Debate topic: 27. Is patriotism a good or a bad thing?
When you open your heart to patriotism, there is no room for prejudice.
Patriotism and nationalism, two different concepts, are increasingly being used to mean the same thing. But they don’t, and confusing them can be dangerous.
So what’s the difference? Well, patriotism is defined as love of and devotion to one’s country and support for its interests, while nationalism is extreme patriotic feelings where one believes in the superiority of their own country over others. An example of healthy patriotism would be supporting your country’s national teams in international tournaments.
Then there’s this: earlier this month over 60,000 poles came together to celebrate their country’s Independence Day. However, the march was marred with banners and slogans celebrating nationalism and white supremacy.
The Polish government’s response to the march was conflicted. The president was quick to denounce the march, while the Ministry of Foreign Affairs released a statement saying that the march was attended by “people who wanted to peacefully manifest their patriotic feelings” and the Interior Minister called the Crimson Fog March in Warsaw “a beautiful sight.” The day ended with 45 arrests, all of them counter-protesters and not one of them was seen carrying a white supremacist symbol or heard chanting “Sieg heil” in a country where Nazis carried out some of the Holocaust’s worst atrocities, leading one to wonder – just how normalized is this patriotic racism becoming?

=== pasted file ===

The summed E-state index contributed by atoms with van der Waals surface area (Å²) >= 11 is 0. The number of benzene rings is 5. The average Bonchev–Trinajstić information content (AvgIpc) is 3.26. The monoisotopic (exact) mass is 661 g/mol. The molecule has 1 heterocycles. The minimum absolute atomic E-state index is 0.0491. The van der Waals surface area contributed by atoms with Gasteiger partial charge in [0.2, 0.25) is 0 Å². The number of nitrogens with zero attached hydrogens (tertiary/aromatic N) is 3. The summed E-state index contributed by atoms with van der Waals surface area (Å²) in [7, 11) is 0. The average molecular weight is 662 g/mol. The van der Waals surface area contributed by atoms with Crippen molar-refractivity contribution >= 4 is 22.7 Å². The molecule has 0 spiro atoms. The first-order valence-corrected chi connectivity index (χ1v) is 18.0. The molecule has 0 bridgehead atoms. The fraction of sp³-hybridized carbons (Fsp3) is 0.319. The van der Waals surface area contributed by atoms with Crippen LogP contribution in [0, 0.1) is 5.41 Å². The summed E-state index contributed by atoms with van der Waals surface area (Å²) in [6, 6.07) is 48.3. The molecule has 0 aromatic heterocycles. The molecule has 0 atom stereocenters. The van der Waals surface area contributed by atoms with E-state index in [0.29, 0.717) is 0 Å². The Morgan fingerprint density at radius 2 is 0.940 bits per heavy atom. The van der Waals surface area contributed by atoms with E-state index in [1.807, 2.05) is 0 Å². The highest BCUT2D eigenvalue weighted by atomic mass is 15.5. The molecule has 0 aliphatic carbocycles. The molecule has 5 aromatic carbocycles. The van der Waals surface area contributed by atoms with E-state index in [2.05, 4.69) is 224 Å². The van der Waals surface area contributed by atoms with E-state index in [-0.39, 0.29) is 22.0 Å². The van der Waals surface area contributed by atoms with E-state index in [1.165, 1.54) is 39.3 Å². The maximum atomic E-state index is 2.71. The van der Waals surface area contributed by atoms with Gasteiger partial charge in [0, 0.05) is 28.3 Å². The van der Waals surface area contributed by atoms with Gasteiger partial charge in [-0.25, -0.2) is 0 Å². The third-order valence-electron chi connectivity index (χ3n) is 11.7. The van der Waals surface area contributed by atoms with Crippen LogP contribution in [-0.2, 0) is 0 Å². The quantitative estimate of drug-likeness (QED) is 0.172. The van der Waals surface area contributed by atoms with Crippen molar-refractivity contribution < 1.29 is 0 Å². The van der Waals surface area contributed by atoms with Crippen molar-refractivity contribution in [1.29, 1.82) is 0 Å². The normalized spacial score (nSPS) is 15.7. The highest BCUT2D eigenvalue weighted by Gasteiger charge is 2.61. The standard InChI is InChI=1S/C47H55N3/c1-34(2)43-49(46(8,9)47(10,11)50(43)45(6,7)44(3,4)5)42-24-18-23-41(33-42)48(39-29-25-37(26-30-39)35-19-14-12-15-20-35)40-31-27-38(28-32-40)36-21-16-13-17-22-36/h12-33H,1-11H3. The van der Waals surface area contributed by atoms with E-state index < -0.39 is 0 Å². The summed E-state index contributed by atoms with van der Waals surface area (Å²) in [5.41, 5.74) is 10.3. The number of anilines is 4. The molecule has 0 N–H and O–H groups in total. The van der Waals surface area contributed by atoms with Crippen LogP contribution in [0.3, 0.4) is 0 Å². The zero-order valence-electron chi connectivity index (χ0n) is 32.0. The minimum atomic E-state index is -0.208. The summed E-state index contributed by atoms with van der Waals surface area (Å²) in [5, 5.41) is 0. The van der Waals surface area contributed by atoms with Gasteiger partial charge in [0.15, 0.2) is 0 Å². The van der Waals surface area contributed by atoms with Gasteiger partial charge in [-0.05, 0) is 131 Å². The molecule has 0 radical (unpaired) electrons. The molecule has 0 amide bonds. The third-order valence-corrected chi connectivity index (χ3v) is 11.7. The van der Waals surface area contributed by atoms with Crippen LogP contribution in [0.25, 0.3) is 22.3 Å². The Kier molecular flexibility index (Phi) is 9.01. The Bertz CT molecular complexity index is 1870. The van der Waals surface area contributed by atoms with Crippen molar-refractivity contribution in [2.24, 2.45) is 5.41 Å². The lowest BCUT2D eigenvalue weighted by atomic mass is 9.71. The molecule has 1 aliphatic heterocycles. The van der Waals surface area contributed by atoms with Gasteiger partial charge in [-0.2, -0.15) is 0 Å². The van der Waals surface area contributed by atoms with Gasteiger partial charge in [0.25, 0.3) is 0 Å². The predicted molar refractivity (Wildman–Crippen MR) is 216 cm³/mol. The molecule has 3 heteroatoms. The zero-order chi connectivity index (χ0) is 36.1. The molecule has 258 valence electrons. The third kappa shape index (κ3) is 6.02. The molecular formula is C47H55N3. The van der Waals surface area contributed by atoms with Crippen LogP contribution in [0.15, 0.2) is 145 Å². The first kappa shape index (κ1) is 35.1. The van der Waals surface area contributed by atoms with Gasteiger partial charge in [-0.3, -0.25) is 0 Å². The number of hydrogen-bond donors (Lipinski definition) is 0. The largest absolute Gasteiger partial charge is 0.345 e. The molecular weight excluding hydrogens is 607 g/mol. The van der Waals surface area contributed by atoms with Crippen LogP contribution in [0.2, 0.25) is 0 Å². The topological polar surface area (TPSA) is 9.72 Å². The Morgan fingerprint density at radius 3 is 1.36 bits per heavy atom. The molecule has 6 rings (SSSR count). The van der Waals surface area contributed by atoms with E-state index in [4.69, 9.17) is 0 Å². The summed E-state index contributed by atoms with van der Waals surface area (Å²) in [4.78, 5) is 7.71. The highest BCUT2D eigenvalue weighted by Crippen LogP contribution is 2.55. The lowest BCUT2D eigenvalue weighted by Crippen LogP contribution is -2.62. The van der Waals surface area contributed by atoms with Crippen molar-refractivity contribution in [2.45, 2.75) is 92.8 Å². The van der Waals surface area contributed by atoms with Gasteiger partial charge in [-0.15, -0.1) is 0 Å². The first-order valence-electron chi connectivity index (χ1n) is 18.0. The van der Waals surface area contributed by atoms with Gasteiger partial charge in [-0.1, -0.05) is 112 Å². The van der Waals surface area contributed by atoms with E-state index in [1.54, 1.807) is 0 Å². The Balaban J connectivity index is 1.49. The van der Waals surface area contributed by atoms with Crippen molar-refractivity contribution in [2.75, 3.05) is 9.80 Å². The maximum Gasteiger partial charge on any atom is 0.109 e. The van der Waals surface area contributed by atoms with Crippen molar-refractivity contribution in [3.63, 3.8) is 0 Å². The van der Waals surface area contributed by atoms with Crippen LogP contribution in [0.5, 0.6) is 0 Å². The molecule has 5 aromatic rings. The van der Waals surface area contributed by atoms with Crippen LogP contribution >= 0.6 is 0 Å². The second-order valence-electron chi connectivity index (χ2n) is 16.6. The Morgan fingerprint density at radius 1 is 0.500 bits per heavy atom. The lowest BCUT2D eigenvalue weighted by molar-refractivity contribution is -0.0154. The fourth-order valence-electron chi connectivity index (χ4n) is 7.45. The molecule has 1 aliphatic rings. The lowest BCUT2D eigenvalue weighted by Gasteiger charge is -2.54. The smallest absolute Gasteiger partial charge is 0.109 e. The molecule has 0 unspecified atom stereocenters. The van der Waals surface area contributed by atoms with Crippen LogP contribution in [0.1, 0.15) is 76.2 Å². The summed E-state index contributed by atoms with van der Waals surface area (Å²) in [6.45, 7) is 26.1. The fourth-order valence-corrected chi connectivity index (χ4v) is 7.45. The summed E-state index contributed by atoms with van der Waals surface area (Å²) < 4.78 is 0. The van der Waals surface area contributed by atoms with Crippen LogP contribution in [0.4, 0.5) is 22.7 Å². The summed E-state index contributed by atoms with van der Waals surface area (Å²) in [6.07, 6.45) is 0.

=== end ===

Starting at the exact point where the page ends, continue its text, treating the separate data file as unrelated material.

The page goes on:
In the US, research suggests that support for President Trump was driven largely by racial resentment which his campaign capitalized on under the guise of patriotism. Hate crimes have risen over 5% since Trump’s election, with more than half of them motivated by race. Although we can’t say he’s the cause, there does appear to be a correlation.
Most recently, when football players started kneeling during the national anthem for social justice, President Trump quickly spun the issue to be an insult to veterans and soldiers who fight for the country and tweeted this: courageous patriots have fought and died for our great American flag. We must honor and respect it.
The United States is not alone in disguising racism and ultra-nationalism as patriotic. Marine Le Pen, the leader of the French National Front, which evolved from a neo-fascist anti-semitic political party, is also guilty of using the same language. [Translation: Patriotism is not a policy of the past; it is a policy for the future.] Some European politicians even say that the West is going through a patriotic spring. But is that just another term for nationalism and racism?